(Updated Sept. 25, 2016)
Barry Larkin played shortstop with distinction for the Reds from 1986-2004, but for most of the first half of his career he was overshadowed by the Cardinals’ Ozzie Smith.
In a classy twist, Smith witnessed and cheered Larkin’s greatest individual feat on a baseball field.
Smith won the Gold Glove Award among National League shortstops in each of Larkin’s first seven seasons in the major leagues, including 1990, when Larkin helped lead Cincinnati to its most recent World Series championship.
Larkin didn’t win the first of his three Gold Glove awards until 1994, the year Smith turned 40. Smith, who won the Gold Glove Award 13 times, was inducted into the National Baseball Hall of Fame in 2002.
In 2012, it was Larkin’s turn.
Larkin, 1995 winner of the NL MVP Award, had 2,340 hits and a .295 career batting average.
Larkin had several memorable performances against the Cardinals, including a pinch-hit grand slam off reliever Steve Kline in St. Louis’ 11-10 victory over the Reds on July 28, 2004, at Cincinnati. Boxscore
Larkin’s greatest moment against the Cardinals occurred in the first game of a Sunday afternoon doubleheader on Sept. 22, 1996, at Cincinnati.
Two days earlier, before the opener of the series, the Reds, with Larkin participating in the ceremonies, honored Smith, who had declared he would retire after the season. Now, Smith had a chance to honor Larkin.
In the fifth inning, with St. Louis ahead 3-1, Larkin launched a homer, his 30th of the season, over the left-field wall against starter Donovan Osborne. With that solo shot, Larkin became the first shortstop in major-league history to achieve 30 homers and 30 stolen bases in a season. (He had 36 steals at the time).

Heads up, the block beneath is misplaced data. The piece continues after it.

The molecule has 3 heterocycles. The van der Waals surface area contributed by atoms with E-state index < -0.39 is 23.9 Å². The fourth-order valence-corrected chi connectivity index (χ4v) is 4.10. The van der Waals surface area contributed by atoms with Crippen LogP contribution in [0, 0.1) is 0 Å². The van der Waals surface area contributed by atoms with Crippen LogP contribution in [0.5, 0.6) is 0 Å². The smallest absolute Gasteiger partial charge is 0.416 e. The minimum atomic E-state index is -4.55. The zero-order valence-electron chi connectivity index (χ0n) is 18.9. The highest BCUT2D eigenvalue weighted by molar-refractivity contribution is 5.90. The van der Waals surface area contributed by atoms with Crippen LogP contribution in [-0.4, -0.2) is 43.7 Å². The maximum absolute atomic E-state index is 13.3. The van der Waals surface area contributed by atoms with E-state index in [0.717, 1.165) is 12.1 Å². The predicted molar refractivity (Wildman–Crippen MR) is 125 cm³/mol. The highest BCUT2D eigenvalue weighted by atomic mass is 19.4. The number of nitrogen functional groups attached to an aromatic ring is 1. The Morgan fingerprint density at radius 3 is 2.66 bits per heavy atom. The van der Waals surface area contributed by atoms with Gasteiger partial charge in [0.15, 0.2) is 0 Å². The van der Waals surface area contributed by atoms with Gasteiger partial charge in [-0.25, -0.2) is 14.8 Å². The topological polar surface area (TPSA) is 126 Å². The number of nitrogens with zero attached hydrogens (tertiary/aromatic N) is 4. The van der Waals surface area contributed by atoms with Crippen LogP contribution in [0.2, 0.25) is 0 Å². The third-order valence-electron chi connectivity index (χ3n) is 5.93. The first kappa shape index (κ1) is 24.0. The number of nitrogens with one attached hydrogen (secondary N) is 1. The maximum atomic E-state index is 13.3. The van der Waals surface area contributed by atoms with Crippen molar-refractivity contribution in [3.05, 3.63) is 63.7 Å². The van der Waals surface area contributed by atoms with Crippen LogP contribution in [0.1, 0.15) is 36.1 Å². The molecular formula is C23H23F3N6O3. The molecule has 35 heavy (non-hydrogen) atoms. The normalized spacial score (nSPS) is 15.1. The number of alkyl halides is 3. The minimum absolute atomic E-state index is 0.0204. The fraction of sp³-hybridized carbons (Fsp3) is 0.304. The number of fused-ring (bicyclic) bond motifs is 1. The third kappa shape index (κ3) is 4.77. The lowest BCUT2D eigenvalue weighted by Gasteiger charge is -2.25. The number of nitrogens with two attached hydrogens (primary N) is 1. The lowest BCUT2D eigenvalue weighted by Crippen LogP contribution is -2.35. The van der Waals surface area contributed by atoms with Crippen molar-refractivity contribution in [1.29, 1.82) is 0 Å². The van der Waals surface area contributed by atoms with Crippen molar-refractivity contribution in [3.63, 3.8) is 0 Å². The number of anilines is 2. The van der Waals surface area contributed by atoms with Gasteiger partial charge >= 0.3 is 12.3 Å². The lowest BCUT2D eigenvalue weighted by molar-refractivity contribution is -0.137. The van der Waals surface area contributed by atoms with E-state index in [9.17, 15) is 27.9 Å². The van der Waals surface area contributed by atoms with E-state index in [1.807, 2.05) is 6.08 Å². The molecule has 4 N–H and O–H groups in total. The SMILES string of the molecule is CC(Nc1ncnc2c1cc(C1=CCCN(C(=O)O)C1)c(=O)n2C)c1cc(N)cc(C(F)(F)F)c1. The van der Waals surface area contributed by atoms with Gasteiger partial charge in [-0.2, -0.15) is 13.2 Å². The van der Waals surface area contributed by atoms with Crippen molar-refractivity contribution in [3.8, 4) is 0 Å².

As he rounded first base, Larkin thrust both fists in the air in jubilation. Smith, positioned at shortstop for the Cardinals, hollered his congratulations as Larkin trotted past him.
Asked afterward to assess Larkin’s feat, Smith told the Associated Press, “It gives him his own spot in history. It’s a great accomplishment.”
Larkin became the 17th player in big-league history to achieve 30 homers and 30 steals in a season. Fifteen were outfielders and the other, Howard Johnson of the Mets, was a third baseman.
Larkin finished the 1996 season with 33 homers and 36 steals. He would achieve the steals standard again (with 30 in 1999, his fifth season of 30 or more steals), but he never came close to matching 30 homers (in a 19-year big-league career, his next-best home run season was 20 in 1991).
Previously: Ken Boyer belongs in Hall of Fame